Last week, in episode 152, we went over 8 things you should never say to your contractors. I want to do a brief episode so we can complete our list. However, this is, by no means, a comprehensive list. If you can think of some other things we should never say to a contractor, let us know in the comment section below.
Before we get to the rest of our list, I wanna give a great big thank you to KinderTrump who wrote our most recent iTunes 5 star rating and review. He’s a remodeling contractor who says he finds the episodes informative and thoughtful. He says “thank you for helping my potential clients approach their projects in a more informed comfortable manner.” Wow, I’m humbled and encouraged by those kind words. Thank you KinderTrump.
Alright, let’s get the rest of our list...
9. I bet we’re gonna be good friends.
Although we definitely want to be friendly with our contractors, we shouldn’t strive to be actual friends with them, at least not while our homes are being built. It’s important to set a professional tone from the beginning and be clear that you expect good quality work in a timely manner. Keeping things consistently professional throughout the length of the project makes it easier for you to speak up when the work doesn't meet your expectations or when contractors fail to show up to the jobsite.
10. You can see the other bids before you give me yours.
That’s like letting your contractor cheat off of his neighbor's paper. No sir, eyes on your own work! Let your contractor come up with his own bid independently. If you let him see the other bids, his price will most likely be just a hair below your lowest bid, in hopes that he will be awarded the job and make the highest possible profit. Maybe he would be able to do the job for thousands of dollars less than his closest competitor. But If you let him see his competitor's bid, you may never know that.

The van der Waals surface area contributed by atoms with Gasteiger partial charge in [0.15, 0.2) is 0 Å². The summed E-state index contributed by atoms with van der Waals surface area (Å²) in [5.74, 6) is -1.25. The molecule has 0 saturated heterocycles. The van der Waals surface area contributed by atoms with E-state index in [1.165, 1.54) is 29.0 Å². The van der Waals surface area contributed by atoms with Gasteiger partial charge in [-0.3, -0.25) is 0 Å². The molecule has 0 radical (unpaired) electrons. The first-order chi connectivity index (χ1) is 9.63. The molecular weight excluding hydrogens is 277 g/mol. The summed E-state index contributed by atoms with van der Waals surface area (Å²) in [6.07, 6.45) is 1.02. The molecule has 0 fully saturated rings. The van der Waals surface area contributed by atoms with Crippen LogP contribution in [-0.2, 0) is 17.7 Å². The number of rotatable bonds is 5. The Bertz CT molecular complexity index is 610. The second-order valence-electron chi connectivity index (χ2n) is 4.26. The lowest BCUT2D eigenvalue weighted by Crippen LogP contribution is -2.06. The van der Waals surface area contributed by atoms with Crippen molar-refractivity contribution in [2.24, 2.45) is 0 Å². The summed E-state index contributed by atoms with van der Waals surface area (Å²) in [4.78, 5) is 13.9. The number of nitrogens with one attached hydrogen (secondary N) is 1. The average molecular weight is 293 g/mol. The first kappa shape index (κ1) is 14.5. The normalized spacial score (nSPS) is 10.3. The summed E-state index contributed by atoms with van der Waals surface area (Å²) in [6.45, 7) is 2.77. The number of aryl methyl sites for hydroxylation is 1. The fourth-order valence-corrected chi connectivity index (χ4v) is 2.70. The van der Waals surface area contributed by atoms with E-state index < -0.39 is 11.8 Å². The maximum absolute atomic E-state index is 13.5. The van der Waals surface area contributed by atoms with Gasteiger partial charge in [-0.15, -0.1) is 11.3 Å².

11. I’ve listened to homebuilding podcasts and watched lots of YouTube videos, so I probably know just as much as you do about construction.
That comment is just. plain. insulting. Even getting hundreds of hours of informal, or even formal, design and construction education can’t make up for all the on-the-job experience that many contractors have. They often have first hand knowledge about the best techniques and solutions for a particular job. It’s okay share your knowledge by making suggestions and asking questions, but you don’t want to come across as a know-it-all. If you’re uncomfortable with the a choice that your contractor wants to make, get the opinions of other construction professionals before you make a final decision. You don’t want to challenge your contractor's decision without some back up from other professionals.
12. I don’t know anything about anything, so I’m counting completely on you to make decisions for this project.
Okay, in the same way you don’t want to come across as a big-shot, know-it-all, you also don’t want to be overly modest about what you do know. The whole reason for resources like this podcast is so we can make educated decisions when we’re building our new homes. It’s a good idea to have a general understanding about different aspects of the project before talking to potential contractors. That way, you will be able to better understand the contractors’ language and ask intelligent questions when you are confused. It’s to your advantage to subtly let the contractor know that you have some knowledge about residential contraction by dropping a few construction terms, or asking pertinent questions when appropriate. If the contractor knows you have some understanding of design and construction, they are less likely to try to cut corners or do subpar work.